The Eurovision Song Contest will take place in Israel tonight, with 26 international acts preparing to perform at Tel Aviv’s Expo venue.

Artists tipped to win the annual competition, known for its flamboyant outfits and quirky songs, include Dutch singer Duncan Laurence, Iceland’s fetish-punk group Hatari and Australia’s operatic pop star Kate Miller-Heidke.

The UK’s entry Michael Rice is seeking to become the first British Eurovision winner since 1997, although he is considered a rank outsider by bookmakers. The 21-year-old singer, whose song is titled “Bigger than Us”, has been given odds of just 100/1.

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Israel was chosen to host the contest after local singer Netta Barzilai won the 2018 title in Portugal with “Toy”, propelling her to international stardom.

How does the Eurovision voting system work?

Eurovision’s notoriously confusing douze points voting system was introduced in 1975 before being overhauled in 2016.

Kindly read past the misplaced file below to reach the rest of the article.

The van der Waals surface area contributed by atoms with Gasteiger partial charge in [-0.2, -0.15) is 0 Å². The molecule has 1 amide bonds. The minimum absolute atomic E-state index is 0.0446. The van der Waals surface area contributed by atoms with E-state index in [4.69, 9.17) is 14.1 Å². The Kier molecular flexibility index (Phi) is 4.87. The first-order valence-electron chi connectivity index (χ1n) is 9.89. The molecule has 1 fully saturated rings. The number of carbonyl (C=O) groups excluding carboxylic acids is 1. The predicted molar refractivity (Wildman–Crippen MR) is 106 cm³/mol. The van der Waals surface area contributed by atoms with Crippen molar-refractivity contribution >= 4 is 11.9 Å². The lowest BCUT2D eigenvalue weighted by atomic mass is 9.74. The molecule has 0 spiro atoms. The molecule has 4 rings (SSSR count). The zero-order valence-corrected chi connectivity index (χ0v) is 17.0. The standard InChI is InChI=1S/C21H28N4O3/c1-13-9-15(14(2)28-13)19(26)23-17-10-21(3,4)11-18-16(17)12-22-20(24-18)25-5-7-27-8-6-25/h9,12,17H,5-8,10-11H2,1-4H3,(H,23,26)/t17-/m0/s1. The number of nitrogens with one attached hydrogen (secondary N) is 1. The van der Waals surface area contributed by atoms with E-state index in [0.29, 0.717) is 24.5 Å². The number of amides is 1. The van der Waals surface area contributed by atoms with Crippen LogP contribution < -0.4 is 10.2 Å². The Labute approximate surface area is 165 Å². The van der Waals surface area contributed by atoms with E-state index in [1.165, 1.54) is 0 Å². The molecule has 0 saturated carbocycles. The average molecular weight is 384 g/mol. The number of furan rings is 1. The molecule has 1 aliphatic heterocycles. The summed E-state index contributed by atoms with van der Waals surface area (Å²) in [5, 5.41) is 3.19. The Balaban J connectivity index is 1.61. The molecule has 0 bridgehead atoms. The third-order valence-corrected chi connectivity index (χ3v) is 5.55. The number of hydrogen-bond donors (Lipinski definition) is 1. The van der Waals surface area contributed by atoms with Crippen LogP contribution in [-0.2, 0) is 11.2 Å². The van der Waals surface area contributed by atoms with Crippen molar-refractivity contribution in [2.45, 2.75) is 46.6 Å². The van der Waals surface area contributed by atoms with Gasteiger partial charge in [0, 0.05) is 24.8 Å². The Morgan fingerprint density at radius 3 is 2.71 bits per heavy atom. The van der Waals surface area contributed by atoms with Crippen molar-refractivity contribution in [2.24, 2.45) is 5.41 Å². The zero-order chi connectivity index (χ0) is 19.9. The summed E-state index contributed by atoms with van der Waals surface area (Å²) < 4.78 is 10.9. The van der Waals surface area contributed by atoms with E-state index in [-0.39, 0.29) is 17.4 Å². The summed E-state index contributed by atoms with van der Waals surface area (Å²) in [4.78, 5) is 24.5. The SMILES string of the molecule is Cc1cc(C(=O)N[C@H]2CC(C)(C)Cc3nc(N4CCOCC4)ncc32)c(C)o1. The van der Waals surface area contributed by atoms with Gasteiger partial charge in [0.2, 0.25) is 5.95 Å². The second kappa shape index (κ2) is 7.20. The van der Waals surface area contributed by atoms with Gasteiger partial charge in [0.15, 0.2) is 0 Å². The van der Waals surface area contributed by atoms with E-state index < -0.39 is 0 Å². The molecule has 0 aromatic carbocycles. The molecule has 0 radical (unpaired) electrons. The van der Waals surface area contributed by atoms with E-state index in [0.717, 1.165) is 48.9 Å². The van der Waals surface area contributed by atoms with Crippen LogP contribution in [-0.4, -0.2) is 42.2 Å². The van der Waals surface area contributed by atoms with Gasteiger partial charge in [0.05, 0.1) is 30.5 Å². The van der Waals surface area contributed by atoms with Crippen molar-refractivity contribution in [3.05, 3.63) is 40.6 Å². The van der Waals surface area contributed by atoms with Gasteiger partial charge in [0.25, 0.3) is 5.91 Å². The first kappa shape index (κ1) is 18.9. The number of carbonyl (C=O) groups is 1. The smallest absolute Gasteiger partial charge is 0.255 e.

Public votes will make up 50 per cent of the total vote, with the other half determined by a professional jury in each participating country.

After voting has closed, a national spokesperson from each country will present the points of their jury. The UK’s spokesperson this year is former X Factor and Celebrity Big Brother contestant Rylan Clark-Neal.

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The public points from every country will then be combined and the ceremony’s hosts, Bar Refaeli and Erez Tal, will announce the final results.

The country with the highest number of votes will win Eurovision 2019 and get the opportunity to host the competition next year.

How can I vote in Eurovision 2019?

Fans can vote over the phone or via the Eurovision app, which is available on iOS, Android and Windows devices.

Each person can vote up to 20 times but voters will be unable to select their own country’s entry. UK-based viewers cannot vote by text.

The BBC’s Eurovision website includes a detailed guide on how to vote by phone.

Additional reporting by agencies

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